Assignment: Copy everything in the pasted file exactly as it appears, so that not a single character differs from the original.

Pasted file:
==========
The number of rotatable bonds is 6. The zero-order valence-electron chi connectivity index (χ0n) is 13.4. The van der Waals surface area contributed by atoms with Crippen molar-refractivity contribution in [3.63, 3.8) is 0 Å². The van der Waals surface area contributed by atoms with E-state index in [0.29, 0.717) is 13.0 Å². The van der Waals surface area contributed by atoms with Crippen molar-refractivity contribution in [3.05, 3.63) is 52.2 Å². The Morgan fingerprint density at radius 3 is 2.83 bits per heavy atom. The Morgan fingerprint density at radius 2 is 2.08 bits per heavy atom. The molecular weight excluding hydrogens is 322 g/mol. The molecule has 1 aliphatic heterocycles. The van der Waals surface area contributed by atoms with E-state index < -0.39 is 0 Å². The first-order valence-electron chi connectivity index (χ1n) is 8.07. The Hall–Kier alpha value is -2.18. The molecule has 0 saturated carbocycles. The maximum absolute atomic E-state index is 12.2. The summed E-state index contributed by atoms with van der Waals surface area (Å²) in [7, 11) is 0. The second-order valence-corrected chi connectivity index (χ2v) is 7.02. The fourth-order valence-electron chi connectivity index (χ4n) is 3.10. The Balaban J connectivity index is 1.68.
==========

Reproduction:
The number of rotatable bonds is 6. The zero-order valence-electron chi connectivity index (χ0n) is 13.4. The van der Waals surface area contributed by atoms with Crippen molar-refractivity contribution in [3.63, 3.8) is 0 Å². The van der Waals surface area contributed by atoms with E-state index in [0.29, 0.717) is 13.0 Å². The van der Waals surface area contributed by atoms with Crippen molar-refractivity contribution in [3.05, 3.63) is 52.2 Å². The Morgan fingerprint density at radius 3 is 2.83 bits per heavy atom. The Morgan fingerprint density at radius 2 is 2.08 bits per heavy atom. The molecular weight excluding hydrogens is 322 g/mol. The molecule has 1 aliphatic heterocycles. The van der Waals surface area contributed by atoms with E-state index < -0.39 is 0 Å². The first-order valence-electron chi connectivity index (χ1n) is 8.07. The Hall–Kier alpha value is -2.18. The molecule has 0 saturated carbocycles. The maximum absolute atomic E-state index is 12.2. The summed E-state index contributed by atoms with van der Waals surface area (Å²) in [7, 11) is 0. The second-order valence-corrected chi connectivity index (χ2v) is 7.02. The fourth-order valence-electron chi connectivity index (χ4n) is 3.10. The Balaban J connectivity index is 1.68.